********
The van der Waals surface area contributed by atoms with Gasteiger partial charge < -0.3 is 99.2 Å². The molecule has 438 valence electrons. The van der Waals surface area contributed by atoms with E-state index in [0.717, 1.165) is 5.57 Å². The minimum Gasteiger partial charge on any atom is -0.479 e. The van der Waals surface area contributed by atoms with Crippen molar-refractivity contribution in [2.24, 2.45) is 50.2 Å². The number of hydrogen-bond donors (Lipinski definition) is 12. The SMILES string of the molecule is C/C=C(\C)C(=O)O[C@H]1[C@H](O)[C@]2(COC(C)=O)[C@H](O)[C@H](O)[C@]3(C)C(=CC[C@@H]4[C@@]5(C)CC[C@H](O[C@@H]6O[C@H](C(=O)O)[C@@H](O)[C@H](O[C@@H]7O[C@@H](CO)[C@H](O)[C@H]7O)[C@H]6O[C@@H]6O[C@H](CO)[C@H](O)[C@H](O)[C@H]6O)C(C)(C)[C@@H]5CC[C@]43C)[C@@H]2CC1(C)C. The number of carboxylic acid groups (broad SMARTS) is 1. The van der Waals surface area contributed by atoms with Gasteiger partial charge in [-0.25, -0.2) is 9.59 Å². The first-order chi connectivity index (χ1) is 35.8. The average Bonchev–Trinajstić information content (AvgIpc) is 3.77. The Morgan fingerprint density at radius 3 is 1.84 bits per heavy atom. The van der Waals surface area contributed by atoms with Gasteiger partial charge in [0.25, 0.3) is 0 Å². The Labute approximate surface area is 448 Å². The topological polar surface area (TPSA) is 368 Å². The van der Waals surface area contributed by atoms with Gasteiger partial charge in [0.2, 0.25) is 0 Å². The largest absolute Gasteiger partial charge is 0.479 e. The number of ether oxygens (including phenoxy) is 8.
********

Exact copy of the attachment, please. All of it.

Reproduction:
The van der Waals surface area contributed by atoms with Gasteiger partial charge < -0.3 is 99.2 Å². The molecule has 438 valence electrons. The van der Waals surface area contributed by atoms with E-state index in [0.717, 1.165) is 5.57 Å². The minimum Gasteiger partial charge on any atom is -0.479 e. The van der Waals surface area contributed by atoms with Crippen molar-refractivity contribution in [2.24, 2.45) is 50.2 Å². The number of hydrogen-bond donors (Lipinski definition) is 12. The SMILES string of the molecule is C/C=C(\C)C(=O)O[C@H]1[C@H](O)[C@]2(COC(C)=O)[C@H](O)[C@H](O)[C@]3(C)C(=CC[C@@H]4[C@@]5(C)CC[C@H](O[C@@H]6O[C@H](C(=O)O)[C@@H](O)[C@H](O[C@@H]7O[C@@H](CO)[C@H](O)[C@H]7O)[C@H]6O[C@@H]6O[C@H](CO)[C@H](O)[C@H](O)[C@H]6O)C(C)(C)[C@@H]5CC[C@]43C)[C@@H]2CC1(C)C. The number of carboxylic acid groups (broad SMARTS) is 1. The van der Waals surface area contributed by atoms with Gasteiger partial charge in [-0.25, -0.2) is 9.59 Å². The first-order chi connectivity index (χ1) is 35.8. The average Bonchev–Trinajstić information content (AvgIpc) is 3.77. The Morgan fingerprint density at radius 3 is 1.84 bits per heavy atom. The van der Waals surface area contributed by atoms with Gasteiger partial charge in [0.25, 0.3) is 0 Å². The Labute approximate surface area is 448 Å². The topological polar surface area (TPSA) is 368 Å². The van der Waals surface area contributed by atoms with Gasteiger partial charge in [0.2, 0.25) is 0 Å². The largest absolute Gasteiger partial charge is 0.479 e. The number of ether oxygens (including phenoxy) is 8.